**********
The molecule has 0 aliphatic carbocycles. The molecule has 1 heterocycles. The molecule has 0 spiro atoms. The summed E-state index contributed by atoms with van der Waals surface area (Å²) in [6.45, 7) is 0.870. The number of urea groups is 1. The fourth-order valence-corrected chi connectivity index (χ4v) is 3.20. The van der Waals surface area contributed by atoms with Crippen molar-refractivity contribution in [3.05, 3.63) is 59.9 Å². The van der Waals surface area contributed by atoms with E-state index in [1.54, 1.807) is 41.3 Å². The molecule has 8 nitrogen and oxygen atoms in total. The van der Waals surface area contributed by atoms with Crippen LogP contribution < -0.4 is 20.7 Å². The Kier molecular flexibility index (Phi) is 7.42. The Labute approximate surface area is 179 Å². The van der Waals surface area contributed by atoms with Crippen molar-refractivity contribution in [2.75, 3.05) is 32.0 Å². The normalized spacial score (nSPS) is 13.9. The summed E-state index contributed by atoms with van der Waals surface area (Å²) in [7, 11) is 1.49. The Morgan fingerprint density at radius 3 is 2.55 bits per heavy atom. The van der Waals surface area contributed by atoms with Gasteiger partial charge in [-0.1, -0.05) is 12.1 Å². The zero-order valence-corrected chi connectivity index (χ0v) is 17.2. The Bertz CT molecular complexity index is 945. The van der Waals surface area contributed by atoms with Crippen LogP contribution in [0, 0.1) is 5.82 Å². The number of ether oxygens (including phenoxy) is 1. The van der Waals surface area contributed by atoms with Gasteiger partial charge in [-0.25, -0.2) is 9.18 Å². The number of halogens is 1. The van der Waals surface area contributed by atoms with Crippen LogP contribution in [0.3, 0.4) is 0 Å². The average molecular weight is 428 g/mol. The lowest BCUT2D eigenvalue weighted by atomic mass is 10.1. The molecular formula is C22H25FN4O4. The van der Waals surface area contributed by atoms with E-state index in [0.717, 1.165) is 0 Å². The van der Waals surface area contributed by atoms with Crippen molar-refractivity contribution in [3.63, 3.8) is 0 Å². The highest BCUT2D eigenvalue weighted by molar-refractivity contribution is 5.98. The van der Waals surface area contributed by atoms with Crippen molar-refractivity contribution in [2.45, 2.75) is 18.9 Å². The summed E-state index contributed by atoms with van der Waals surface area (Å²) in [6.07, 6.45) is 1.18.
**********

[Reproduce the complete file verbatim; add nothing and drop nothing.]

The molecule has 0 aliphatic carbocycles. The molecule has 1 heterocycles. The molecule has 0 spiro atoms. The summed E-state index contributed by atoms with van der Waals surface area (Å²) in [6.45, 7) is 0.870. The number of urea groups is 1. The fourth-order valence-corrected chi connectivity index (χ4v) is 3.20. The van der Waals surface area contributed by atoms with Crippen molar-refractivity contribution in [3.05, 3.63) is 59.9 Å². The van der Waals surface area contributed by atoms with E-state index in [1.54, 1.807) is 41.3 Å². The molecule has 8 nitrogen and oxygen atoms in total. The van der Waals surface area contributed by atoms with Crippen LogP contribution < -0.4 is 20.7 Å². The Kier molecular flexibility index (Phi) is 7.42. The Labute approximate surface area is 179 Å². The van der Waals surface area contributed by atoms with Crippen molar-refractivity contribution in [2.75, 3.05) is 32.0 Å². The normalized spacial score (nSPS) is 13.9. The summed E-state index contributed by atoms with van der Waals surface area (Å²) in [7, 11) is 1.49. The Morgan fingerprint density at radius 3 is 2.55 bits per heavy atom. The van der Waals surface area contributed by atoms with Gasteiger partial charge in [-0.1, -0.05) is 12.1 Å². The zero-order valence-corrected chi connectivity index (χ0v) is 17.2. The Bertz CT molecular complexity index is 945. The van der Waals surface area contributed by atoms with Crippen LogP contribution in [0, 0.1) is 5.82 Å². The number of ether oxygens (including phenoxy) is 1. The van der Waals surface area contributed by atoms with Gasteiger partial charge in [-0.25, -0.2) is 9.18 Å². The number of halogens is 1. The van der Waals surface area contributed by atoms with Crippen LogP contribution in [0.3, 0.4) is 0 Å². The average molecular weight is 428 g/mol. The lowest BCUT2D eigenvalue weighted by atomic mass is 10.1. The molecular formula is C22H25FN4O4. The van der Waals surface area contributed by atoms with E-state index in [0.717, 1.165) is 0 Å². The van der Waals surface area contributed by atoms with Crippen molar-refractivity contribution in [3.63, 3.8) is 0 Å². The highest BCUT2D eigenvalue weighted by molar-refractivity contribution is 5.98. The van der Waals surface area contributed by atoms with Crippen molar-refractivity contribution in [2.45, 2.75) is 18.9 Å². The summed E-state index contributed by atoms with van der Waals surface area (Å²) in [6.07, 6.45) is 1.18.